Resilience Through Creative Arts
Grow, Thrive, and Shine
March 15, 2020
“Music is enough for a lifetime, but a lifetime is not enough for music.”
― Sergei Rachmaninov
I remember the first time listening to a musical masterpiece: Sergei Rachmaninoff’s Piano Concerto No.2. I was astonished by the soaring melodies. Serene, heavy, absorbing and overwhelming: it was my most intense listening experience ever.
I was amazed, and asked myself: what exactly made Rachmaninoff such a successful artist? I did my research, and the answer was surprising, but makes sense: created music to survive a prior catastrophic experience. Before he created this piano concerto masterpiece, Rachmaninoff wrote Symphony No.1, and the premier was different for all the wrong reasons: the conductor was intoxicated, leading to disastrous performance by the orchestra. Rachmaninoff was left embarrassed and shattered, plugging into a state of deep depression.
It stands to reason that Rachmaninov would have given up his profession from thereon. But he survived and thrived. For three years, he underwent psychotherapy and severe writer’s block. Instead of quitting, Rachmaninoff used his experience and state of mind to compose one of classical music’s greatest works, Piano Concerto No.2.
Frida transformed excruciating pain into grace and beauty
“Pain, pleasure and death are no more than a process for existence. The revolutionary struggle in this process is a doorway open to intelligence.”
― Frida Kahlo
Who can forget Kahlo’s iconic Tehuana dress and unibrow? Behind bold and vibrant colors I see pain, passion, and a fierce personality emanating great resilience and intelligence.
Disabled by polio as a child and severely injured in a bus accident as a teenager, Kahlo struggled with physiological deformities and deterioration. While recovering in a body cast from a broken spine, collarbone, ribs, pelvis and shoulders; she began to focus on self-portrait and became a renowned painter and a worldwide symbol of feminism and vigor.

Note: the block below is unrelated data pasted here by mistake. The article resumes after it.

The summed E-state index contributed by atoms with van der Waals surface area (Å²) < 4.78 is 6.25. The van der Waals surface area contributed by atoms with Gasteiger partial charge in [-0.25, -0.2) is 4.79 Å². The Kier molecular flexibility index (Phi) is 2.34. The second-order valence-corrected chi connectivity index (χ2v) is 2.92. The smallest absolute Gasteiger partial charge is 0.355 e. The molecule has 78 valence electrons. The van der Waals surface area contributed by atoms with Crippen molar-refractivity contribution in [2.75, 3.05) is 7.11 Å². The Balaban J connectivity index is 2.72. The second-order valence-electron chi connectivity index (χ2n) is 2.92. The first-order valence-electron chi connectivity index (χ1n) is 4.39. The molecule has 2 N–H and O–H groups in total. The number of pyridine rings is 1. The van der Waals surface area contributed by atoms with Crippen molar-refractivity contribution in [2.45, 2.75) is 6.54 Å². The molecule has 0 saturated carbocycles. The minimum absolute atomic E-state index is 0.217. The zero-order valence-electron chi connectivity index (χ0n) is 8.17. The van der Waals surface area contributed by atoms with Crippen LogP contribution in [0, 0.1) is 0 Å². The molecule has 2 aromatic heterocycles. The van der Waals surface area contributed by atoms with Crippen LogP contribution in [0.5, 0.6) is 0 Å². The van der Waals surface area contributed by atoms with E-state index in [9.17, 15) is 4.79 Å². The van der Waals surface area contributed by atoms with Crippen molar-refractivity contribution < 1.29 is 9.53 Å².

I love Kahlo for many reasons. The most obvious is her artistic style: proud Mexican folk art inspiration, bold and feverish use of colors and brushstrokes, illustrating her own reality by mixing existing realism with fantasy. The most inspiring is her refusal to be devoured by tragedy: as tears, wounds and turmoils are depicted in her portraits, there is also sobriety, fortitude and saneness. Kahlo painted from pain, with pain, in pain, and the co-existing of beauty and pain gives depth to her creative artistry.
Building Resilience for You
“Character cannot be developed in ease and quiet. Only through experience of trial and suffering can the soul be strengthened, ambition inspired, and success achieved.”
– Helen Keller
There is much we can apply from the Rachmaninoff, Kahlo, and many more artists’ experiences, by taking difficult experiences and formulating new perspectives and connections. This approach is often termed “resilience.”
Being resilient does not mean eliminating difficult experiences in life. Being resilient means to leverage. And instead of staying down, we grow and become better.
Here are a few questions to ask yourself, that will build your resilience:
- How will I choose to experience this situation?
- How does this experience align with my important values?
- How did I grow and learn from a stressful experience last time?
- What strengths of mine can help navigate this experience?
- What resources will I use, to enable me to get through this?
You owe it to yourself - tap into your creativity and become more resilient.